Although the ice storm in Canada and windstorms in the United States this year have affected primary insurers, they have not resulted in large losses for reinsurers, he said.
Reinsurance rates for commercial lines could deteriorate another 10% to 15% at year-end, Mr. Blondeau said.
Catastrophe reinsurance rates will likely not fall as much, as they are already at very low levels, he said.
"There is a tremendous amount of competition," Mr. Blondeau said.
Only life, personal lines, and credit and surety reinsurance rates remain relatively attractive for reinsurers, he said.
The reinsurance industry's fundamentals are the worst they've ever been, said Steven J. Bensinger, president of Chartwell Re Corp. of Stamford, Conn. One problem, he said, is that "people are saying, 'What's it going to take to change it?' rather than saying, 'Here's what we're going to do to change it.' "
The fan who gave St. Louis Cardinal Mark McGwire back the ball he hit for his 61st home run "must have been a reinsurance underwriter -- giving something back for nothing," quipped Mr. Bensinger.
Catastrophe rates still could fall further, according to John Berger, president and CEO of Chubb Re Inc., the newly formed reinsurance subsidiary of Chubb Corp. in Warren, N.J.
As long as there is an absence of catastrophes, many reinsurers seem to think rating levels are not much of an issue, he said.
"But, of course, we don't know how long that will go on," Mr. Berger said.
Even if the pattern of low catastrophe losses that many reinsurers have benefited from since 1992 were to come to an end, catastrophe rates still might be largely unaffected, said Herve Cachin, chairman and general manager of Societe Anonyme Francaise de Reassurances, a Paris-based unit of Partner Re Ltd.
European reinsurers, in particular, will be well-placed to absorb another catastrophe as they have established large catastrophe reserves, he said.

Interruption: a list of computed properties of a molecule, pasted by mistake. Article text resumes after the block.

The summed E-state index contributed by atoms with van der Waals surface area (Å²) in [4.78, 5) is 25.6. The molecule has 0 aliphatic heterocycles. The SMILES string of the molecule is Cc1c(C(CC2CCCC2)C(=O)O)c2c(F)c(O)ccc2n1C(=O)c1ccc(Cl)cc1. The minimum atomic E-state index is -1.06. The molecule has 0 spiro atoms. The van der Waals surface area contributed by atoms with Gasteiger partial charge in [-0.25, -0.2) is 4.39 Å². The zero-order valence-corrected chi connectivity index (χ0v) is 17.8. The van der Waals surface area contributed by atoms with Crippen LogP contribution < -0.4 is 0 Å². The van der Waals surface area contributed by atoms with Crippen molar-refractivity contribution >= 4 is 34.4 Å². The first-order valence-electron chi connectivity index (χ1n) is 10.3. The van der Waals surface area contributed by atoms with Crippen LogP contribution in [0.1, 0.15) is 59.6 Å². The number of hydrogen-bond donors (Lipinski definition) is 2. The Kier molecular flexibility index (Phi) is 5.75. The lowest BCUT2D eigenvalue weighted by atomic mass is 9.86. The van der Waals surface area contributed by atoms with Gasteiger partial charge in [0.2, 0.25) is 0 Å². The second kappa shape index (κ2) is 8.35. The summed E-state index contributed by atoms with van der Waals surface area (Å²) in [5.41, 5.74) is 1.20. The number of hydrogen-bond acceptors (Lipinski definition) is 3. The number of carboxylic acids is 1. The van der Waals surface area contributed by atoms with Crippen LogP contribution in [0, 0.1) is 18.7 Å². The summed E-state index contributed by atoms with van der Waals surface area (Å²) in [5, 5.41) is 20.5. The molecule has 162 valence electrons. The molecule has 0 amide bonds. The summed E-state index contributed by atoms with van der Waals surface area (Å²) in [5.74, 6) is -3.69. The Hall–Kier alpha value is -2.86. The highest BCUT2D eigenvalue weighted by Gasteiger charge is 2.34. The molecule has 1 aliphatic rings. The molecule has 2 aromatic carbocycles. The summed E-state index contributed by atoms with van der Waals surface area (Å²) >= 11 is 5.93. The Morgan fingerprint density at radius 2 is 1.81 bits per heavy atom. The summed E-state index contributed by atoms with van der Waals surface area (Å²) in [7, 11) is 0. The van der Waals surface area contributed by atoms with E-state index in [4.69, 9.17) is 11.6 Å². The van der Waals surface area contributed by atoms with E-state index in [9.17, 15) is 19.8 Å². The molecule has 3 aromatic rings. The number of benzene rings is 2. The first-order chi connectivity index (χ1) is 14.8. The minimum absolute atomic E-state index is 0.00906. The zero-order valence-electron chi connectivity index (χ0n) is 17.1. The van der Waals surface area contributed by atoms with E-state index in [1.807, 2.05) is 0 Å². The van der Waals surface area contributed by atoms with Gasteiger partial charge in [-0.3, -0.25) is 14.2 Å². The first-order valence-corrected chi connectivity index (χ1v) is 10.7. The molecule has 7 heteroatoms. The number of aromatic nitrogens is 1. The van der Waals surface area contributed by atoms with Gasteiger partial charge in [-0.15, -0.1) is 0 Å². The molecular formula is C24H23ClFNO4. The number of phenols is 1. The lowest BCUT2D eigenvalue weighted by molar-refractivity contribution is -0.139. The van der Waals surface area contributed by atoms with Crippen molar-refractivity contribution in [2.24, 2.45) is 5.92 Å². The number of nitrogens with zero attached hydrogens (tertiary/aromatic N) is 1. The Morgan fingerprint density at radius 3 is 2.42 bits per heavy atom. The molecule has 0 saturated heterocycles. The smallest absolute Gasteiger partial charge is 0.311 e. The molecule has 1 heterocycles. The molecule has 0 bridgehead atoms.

However, as catastrophe rates already have declined to such low levels, declines at year-end for this line may be limited to 5% to 10%, Mr. Cachin said.
"Prices have dropped so much more outside of the United States, and today rates in Europe and Japan are lower than they were in 1992," he said.
But reinsurers still have made a lot of money over the past two years, and they are all unwilling to give up any of their market share, Mr. Cachin said.
"Even the largest reinsurers are prepared to write business at inadequate prices," he said.
"We have surplus capital, and greed is still prevalent, so we have very little to fear," observed Michael A. Butt, a director of X.L. Mid Ocean Reinsurance Co. Ltd. of Hamilton, Bermuda, during a presentation at the Rendez-Vous. "Fear has to come back for the excess surplus to be eroded," he said.
Any change in the market is likely still some way off, said James F. Dowd, chairman and CEO of Odyssey Reinsurance Corp. in New York.
"I don't see any dramatic changes or anything on the horizon that will change things in the next 18 to 24 months," he said.
The only event that could change that view would be further sharp deteriorations in financial markets, Mr. Dowd said.
"But I'm optimistic enough to think that won't happen. We seem to be in a recovery period," he said.